The writ of habeas corpus enjoys an extremely important place in the history of this state and this nation. Often termed the "Great Writ," it "has been justifiably lauded as `"the safe-guard and the palladium of our liberties"'" ( In re Sanders (1999) 21 Cal.4th 697, 704 [ 87 Cal.Rptr.2d 899, 981 P.2d 1038]) and was considered by the founders of this country as the "highest safeguard of liberty" ( Smith v. Bennett (1961) 365 U.S. 708, 712 [ 6 L.Ed.2d 39, 81 S.Ct. 895]). As befits its elevated position in the universe of American law, the availability of the writ of habeas corpus to inquire into an allegedly improper detention is granted express protection in both the United States and California Constitutions. ( U.S. Const., art. I, § 9, cl. 2; Cal. Const., art. I, § 11.) In this state, availability of the writ of habeas corpus is implemented by Penal Code section 1473, subdivision (a), which provides: "Every person unlawfully imprisoned or restrained of his liberty, under any pretense whatever, may prosecute a writ of habeas corpus, to inquire into the cause of such imprisonment or restraint." (Italics added.)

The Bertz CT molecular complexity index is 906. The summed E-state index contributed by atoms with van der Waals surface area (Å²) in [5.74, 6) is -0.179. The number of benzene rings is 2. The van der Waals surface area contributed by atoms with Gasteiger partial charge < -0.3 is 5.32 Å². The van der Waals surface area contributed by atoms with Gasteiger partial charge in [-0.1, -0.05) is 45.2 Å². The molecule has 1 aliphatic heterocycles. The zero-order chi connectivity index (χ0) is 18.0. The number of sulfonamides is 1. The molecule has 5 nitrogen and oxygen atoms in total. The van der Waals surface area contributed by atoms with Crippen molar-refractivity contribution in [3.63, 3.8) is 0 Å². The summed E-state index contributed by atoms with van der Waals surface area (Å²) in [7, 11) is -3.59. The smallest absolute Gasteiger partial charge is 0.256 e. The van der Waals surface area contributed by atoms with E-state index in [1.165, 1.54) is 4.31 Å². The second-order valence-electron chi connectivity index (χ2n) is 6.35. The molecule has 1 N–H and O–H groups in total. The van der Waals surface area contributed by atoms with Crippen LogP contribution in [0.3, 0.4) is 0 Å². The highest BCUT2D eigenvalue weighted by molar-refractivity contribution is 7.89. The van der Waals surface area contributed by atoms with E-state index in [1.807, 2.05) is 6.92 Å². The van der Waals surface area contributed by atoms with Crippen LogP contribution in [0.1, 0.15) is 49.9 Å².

As the italicized text in Penal Code section 1473, subdivision (a) demonstrates, a necessary prerequisite for issuance of the writ is the custody or restraint of the petitioner by the government. "Thus, it is well settled that the writ of habeas corpus does not afford an all-inclusive remedy available at all times as a matter of right. It is generally regarded as a special proceeding. `Where one restrained pursuant to legal proceedings seeks release upon habeas corpus, the function of the writ is merely to determine the legality of the detention by an inquiry into the question of jurisdiction and the validity of the process upon its face, and whether anything has transpired since the process was issued to render it invalid.'" ( In re Fortenbury (1940) 38 Cal.App.2d 284, 289 [ 101 P.2d 105].)
The key prerequisite to gaining relief on habeas corpus is a petitioner's custody. Thus, an individual in custody for a crime (or alleged crime) may — within limits — challenge the legality of that detention on habeas corpus. A petitioner in custody can also challenge the conditions of confinement, a challenge related not to the petitioner's underlying conviction but instead to his or her actual confinement. ( In re Allison (1967) 66 Cal.2d 282, 285 [ 57 Cal.Rptr. 593, 425 P.2d 193] ["The writ of habeas corpus may be sought by one lawfully in custody for the purpose of vindicating rights to which he is entitled even in confinement."].)